U.S. citizens, resident aliens, and nonresident aliens who paid
foreign income tax and are subject to U.S. tax on foreign source
income may be able to take a foreign tax credit.
You cannot take a credit for foreign income taxes you pay or accrue
on income that you exclude from gross income under the foreign earned
income or foreign housing exclusion. See Taxes on Excluded
Income, later, under Reduction in Total Foreign Taxes
Available for Credit. These exclusions are discussed in detail
in Publication 54.
If you are a U.S. citizen, you are taxed by the United States on
your worldwide income wherever you live. You are normally entitled to
take a credit for foreign taxes you pay or accrue.
Citizen of U.S. possession.
If you are a citizen of a U.S. possession (except Puerto Rico), not
otherwise a citizen of the United States, and not a resident of the
United States, you cannot take a foreign tax credit.
Resident of American Samoa.
If you are a bona fide resident of American Samoa and exclude
income from sources in American Samoa, Guam, or the Northern Mariana
Islands, you cannot take a credit for the taxes you pay or accrue on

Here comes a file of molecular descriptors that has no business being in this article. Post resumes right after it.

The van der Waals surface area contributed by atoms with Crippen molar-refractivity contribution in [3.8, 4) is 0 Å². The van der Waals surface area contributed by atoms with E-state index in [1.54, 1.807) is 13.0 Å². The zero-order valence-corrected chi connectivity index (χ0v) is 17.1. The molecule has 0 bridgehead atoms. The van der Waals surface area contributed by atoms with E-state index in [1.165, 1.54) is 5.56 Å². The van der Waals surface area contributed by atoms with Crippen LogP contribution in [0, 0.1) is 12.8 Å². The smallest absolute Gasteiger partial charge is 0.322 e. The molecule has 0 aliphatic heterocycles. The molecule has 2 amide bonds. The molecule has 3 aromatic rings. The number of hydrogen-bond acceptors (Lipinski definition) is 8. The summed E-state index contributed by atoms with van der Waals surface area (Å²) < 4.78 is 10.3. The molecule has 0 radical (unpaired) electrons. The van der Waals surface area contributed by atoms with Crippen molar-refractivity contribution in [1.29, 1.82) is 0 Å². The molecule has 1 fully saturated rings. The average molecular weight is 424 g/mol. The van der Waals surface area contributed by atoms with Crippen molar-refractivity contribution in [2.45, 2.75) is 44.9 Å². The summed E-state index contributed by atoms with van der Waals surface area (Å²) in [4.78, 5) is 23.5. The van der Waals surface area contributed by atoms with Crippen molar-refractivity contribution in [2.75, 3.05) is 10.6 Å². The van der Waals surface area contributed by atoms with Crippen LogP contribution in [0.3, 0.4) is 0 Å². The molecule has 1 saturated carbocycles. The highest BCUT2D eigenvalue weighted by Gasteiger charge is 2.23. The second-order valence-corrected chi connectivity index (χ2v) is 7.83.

the excluded income. For more information on this exclusion, see
If you are a resident alien of the United States, you can take a
credit for foreign taxes subject to the same general rules as U.S.
citizens. If you are a bona fide resident of Puerto Rico for the
entire tax year, you also come under the same rules.
Usually, you can take a credit only for those foreign
taxes imposed on your foreign source income. You must have actually or
constructively received the income while you had resident alien
For information on alien status, see Publication 519.
As a nonresident alien, you can claim a credit for taxes paid or
accrued to a foreign country or possession of the United States
only on foreign source or possession source income that is
effectively connected with a trade or business in the United States.
For information on alien status and effectively connected income, see
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